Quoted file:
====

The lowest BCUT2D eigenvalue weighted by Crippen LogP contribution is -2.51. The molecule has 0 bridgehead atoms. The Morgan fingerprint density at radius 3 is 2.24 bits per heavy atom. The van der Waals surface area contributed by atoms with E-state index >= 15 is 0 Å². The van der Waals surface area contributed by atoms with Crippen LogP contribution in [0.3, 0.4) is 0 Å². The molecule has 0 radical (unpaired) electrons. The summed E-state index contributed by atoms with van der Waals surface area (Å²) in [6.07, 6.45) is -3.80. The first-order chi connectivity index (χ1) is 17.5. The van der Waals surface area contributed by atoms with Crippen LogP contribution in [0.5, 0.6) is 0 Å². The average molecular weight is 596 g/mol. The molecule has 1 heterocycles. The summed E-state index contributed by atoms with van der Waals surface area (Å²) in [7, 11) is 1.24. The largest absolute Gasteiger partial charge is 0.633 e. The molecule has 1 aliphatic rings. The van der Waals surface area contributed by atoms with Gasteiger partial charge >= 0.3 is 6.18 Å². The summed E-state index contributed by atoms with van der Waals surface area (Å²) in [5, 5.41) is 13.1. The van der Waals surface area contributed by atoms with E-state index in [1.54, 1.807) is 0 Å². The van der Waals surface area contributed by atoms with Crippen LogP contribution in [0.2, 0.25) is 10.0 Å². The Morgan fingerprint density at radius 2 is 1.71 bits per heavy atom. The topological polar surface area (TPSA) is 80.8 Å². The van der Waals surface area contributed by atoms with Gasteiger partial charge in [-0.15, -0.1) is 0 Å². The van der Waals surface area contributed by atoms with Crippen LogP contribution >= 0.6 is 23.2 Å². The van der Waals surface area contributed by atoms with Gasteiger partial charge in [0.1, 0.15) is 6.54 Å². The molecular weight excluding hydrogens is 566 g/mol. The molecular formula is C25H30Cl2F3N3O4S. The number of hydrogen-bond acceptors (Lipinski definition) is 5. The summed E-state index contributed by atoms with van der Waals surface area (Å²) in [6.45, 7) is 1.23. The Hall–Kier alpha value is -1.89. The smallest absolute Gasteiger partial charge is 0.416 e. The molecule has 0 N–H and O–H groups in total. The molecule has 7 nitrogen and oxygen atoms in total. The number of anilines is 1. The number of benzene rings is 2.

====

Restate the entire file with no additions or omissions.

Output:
The lowest BCUT2D eigenvalue weighted by Crippen LogP contribution is -2.51. The molecule has 0 bridgehead atoms. The Morgan fingerprint density at radius 3 is 2.24 bits per heavy atom. The van der Waals surface area contributed by atoms with E-state index >= 15 is 0 Å². The van der Waals surface area contributed by atoms with Crippen LogP contribution in [0.3, 0.4) is 0 Å². The molecule has 0 radical (unpaired) electrons. The summed E-state index contributed by atoms with van der Waals surface area (Å²) in [6.07, 6.45) is -3.80. The first-order chi connectivity index (χ1) is 17.5. The van der Waals surface area contributed by atoms with Crippen LogP contribution in [0.5, 0.6) is 0 Å². The average molecular weight is 596 g/mol. The molecule has 1 heterocycles. The summed E-state index contributed by atoms with van der Waals surface area (Å²) in [7, 11) is 1.24. The largest absolute Gasteiger partial charge is 0.633 e. The molecule has 1 aliphatic rings. The van der Waals surface area contributed by atoms with Gasteiger partial charge >= 0.3 is 6.18 Å². The summed E-state index contributed by atoms with van der Waals surface area (Å²) in [5, 5.41) is 13.1. The van der Waals surface area contributed by atoms with E-state index in [1.54, 1.807) is 0 Å². The van der Waals surface area contributed by atoms with Crippen LogP contribution in [0.2, 0.25) is 10.0 Å². The Morgan fingerprint density at radius 2 is 1.71 bits per heavy atom. The topological polar surface area (TPSA) is 80.8 Å². The van der Waals surface area contributed by atoms with Gasteiger partial charge in [-0.15, -0.1) is 0 Å². The van der Waals surface area contributed by atoms with Crippen LogP contribution >= 0.6 is 23.2 Å². The van der Waals surface area contributed by atoms with Gasteiger partial charge in [0.1, 0.15) is 6.54 Å². The molecular weight excluding hydrogens is 566 g/mol. The molecular formula is C25H30Cl2F3N3O4S. The number of hydrogen-bond acceptors (Lipinski definition) is 5. The summed E-state index contributed by atoms with van der Waals surface area (Å²) in [6.45, 7) is 1.23. The Hall–Kier alpha value is -1.89. The smallest absolute Gasteiger partial charge is 0.416 e. The molecule has 0 N–H and O–H groups in total. The molecule has 7 nitrogen and oxygen atoms in total. The number of anilines is 1. The number of benzene rings is 2.